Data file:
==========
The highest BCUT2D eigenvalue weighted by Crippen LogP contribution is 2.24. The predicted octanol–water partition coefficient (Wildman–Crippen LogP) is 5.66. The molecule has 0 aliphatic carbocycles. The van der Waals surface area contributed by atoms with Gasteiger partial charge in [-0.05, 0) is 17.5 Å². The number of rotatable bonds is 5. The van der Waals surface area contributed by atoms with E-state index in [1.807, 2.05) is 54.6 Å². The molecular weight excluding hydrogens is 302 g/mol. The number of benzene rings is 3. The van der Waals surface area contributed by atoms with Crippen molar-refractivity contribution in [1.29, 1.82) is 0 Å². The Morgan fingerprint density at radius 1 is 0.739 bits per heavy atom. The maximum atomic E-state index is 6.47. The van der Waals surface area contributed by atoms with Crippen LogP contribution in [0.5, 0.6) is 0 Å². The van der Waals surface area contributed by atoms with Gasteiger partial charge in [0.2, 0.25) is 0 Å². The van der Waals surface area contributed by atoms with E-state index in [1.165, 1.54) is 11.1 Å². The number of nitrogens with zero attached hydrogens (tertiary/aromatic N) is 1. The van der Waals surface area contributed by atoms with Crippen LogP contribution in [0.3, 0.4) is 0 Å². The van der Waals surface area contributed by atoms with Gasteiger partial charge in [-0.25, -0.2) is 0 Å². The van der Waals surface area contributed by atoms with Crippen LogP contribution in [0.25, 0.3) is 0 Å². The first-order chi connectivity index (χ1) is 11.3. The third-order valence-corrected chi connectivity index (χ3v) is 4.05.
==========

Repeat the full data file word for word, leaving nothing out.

The highest BCUT2D eigenvalue weighted by Crippen LogP contribution is 2.24. The predicted octanol–water partition coefficient (Wildman–Crippen LogP) is 5.66. The molecule has 0 aliphatic carbocycles. The van der Waals surface area contributed by atoms with Gasteiger partial charge in [-0.05, 0) is 17.5 Å². The number of rotatable bonds is 5. The van der Waals surface area contributed by atoms with E-state index in [1.807, 2.05) is 54.6 Å². The molecular weight excluding hydrogens is 302 g/mol. The number of benzene rings is 3. The van der Waals surface area contributed by atoms with Crippen molar-refractivity contribution in [1.29, 1.82) is 0 Å². The Morgan fingerprint density at radius 1 is 0.739 bits per heavy atom. The maximum atomic E-state index is 6.47. The van der Waals surface area contributed by atoms with Crippen LogP contribution in [0.5, 0.6) is 0 Å². The van der Waals surface area contributed by atoms with Gasteiger partial charge in [0.2, 0.25) is 0 Å². The van der Waals surface area contributed by atoms with E-state index in [1.165, 1.54) is 11.1 Å². The number of nitrogens with zero attached hydrogens (tertiary/aromatic N) is 1. The van der Waals surface area contributed by atoms with Crippen LogP contribution in [0.3, 0.4) is 0 Å². The van der Waals surface area contributed by atoms with Gasteiger partial charge in [-0.25, -0.2) is 0 Å². The van der Waals surface area contributed by atoms with Crippen LogP contribution in [0.25, 0.3) is 0 Å². The first-order chi connectivity index (χ1) is 11.3. The third-order valence-corrected chi connectivity index (χ3v) is 4.05.